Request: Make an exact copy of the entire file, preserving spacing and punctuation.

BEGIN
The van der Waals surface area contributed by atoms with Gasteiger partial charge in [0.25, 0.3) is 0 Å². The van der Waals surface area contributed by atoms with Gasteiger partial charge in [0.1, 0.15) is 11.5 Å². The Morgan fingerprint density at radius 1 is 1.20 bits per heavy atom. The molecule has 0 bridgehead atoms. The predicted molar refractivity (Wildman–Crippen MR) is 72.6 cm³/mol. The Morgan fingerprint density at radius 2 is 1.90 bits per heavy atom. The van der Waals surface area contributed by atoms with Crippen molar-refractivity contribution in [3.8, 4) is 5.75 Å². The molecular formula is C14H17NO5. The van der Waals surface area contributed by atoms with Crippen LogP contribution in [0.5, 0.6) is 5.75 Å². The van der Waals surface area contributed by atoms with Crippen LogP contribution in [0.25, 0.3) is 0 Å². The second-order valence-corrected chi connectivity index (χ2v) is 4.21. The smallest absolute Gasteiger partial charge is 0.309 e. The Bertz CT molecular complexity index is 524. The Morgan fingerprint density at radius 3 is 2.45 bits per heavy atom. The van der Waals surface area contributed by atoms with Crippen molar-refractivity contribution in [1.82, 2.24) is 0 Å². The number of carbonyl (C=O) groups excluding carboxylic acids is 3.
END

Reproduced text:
The van der Waals surface area contributed by atoms with Gasteiger partial charge in [0.25, 0.3) is 0 Å². The van der Waals surface area contributed by atoms with Gasteiger partial charge in [0.1, 0.15) is 11.5 Å². The Morgan fingerprint density at radius 1 is 1.20 bits per heavy atom. The molecule has 0 bridgehead atoms. The predicted molar refractivity (Wildman–Crippen MR) is 72.6 cm³/mol. The Morgan fingerprint density at radius 2 is 1.90 bits per heavy atom. The van der Waals surface area contributed by atoms with Crippen molar-refractivity contribution in [3.8, 4) is 5.75 Å². The molecular formula is C14H17NO5. The van der Waals surface area contributed by atoms with Crippen LogP contribution in [0.5, 0.6) is 5.75 Å². The van der Waals surface area contributed by atoms with Crippen LogP contribution in [0.25, 0.3) is 0 Å². The second-order valence-corrected chi connectivity index (χ2v) is 4.21. The smallest absolute Gasteiger partial charge is 0.309 e. The Bertz CT molecular complexity index is 524. The Morgan fingerprint density at radius 3 is 2.45 bits per heavy atom. The van der Waals surface area contributed by atoms with Crippen molar-refractivity contribution in [1.82, 2.24) is 0 Å². The number of carbonyl (C=O) groups excluding carboxylic acids is 3.